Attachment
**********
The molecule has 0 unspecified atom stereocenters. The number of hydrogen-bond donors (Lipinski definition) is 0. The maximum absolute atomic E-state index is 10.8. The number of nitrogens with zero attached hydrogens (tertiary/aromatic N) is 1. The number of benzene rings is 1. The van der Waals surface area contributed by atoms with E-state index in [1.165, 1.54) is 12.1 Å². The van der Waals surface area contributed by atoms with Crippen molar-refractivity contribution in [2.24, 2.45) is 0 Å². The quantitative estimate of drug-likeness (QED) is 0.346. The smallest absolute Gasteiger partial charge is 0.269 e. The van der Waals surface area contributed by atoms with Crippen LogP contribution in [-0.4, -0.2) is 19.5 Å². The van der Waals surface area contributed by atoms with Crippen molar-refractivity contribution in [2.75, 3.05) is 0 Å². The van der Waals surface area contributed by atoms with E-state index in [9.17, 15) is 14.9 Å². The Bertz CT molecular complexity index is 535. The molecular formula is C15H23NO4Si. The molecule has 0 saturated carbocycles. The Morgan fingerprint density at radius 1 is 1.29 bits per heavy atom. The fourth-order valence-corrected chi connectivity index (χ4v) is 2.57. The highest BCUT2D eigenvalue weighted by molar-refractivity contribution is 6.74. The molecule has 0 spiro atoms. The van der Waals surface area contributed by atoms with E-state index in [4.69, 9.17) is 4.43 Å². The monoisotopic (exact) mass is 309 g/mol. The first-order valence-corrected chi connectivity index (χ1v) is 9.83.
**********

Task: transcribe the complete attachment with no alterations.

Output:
The molecule has 0 unspecified atom stereocenters. The number of hydrogen-bond donors (Lipinski definition) is 0. The maximum absolute atomic E-state index is 10.8. The number of nitrogens with zero attached hydrogens (tertiary/aromatic N) is 1. The number of benzene rings is 1. The van der Waals surface area contributed by atoms with E-state index in [1.165, 1.54) is 12.1 Å². The van der Waals surface area contributed by atoms with Crippen molar-refractivity contribution in [2.24, 2.45) is 0 Å². The quantitative estimate of drug-likeness (QED) is 0.346. The smallest absolute Gasteiger partial charge is 0.269 e. The van der Waals surface area contributed by atoms with Crippen LogP contribution in [-0.4, -0.2) is 19.5 Å². The van der Waals surface area contributed by atoms with Crippen molar-refractivity contribution in [2.75, 3.05) is 0 Å². The van der Waals surface area contributed by atoms with E-state index in [9.17, 15) is 14.9 Å². The Bertz CT molecular complexity index is 535. The molecular formula is C15H23NO4Si. The molecule has 0 saturated carbocycles. The Morgan fingerprint density at radius 1 is 1.29 bits per heavy atom. The fourth-order valence-corrected chi connectivity index (χ4v) is 2.57. The highest BCUT2D eigenvalue weighted by molar-refractivity contribution is 6.74. The molecule has 0 spiro atoms. The van der Waals surface area contributed by atoms with E-state index in [4.69, 9.17) is 4.43 Å². The monoisotopic (exact) mass is 309 g/mol. The first-order valence-corrected chi connectivity index (χ1v) is 9.83.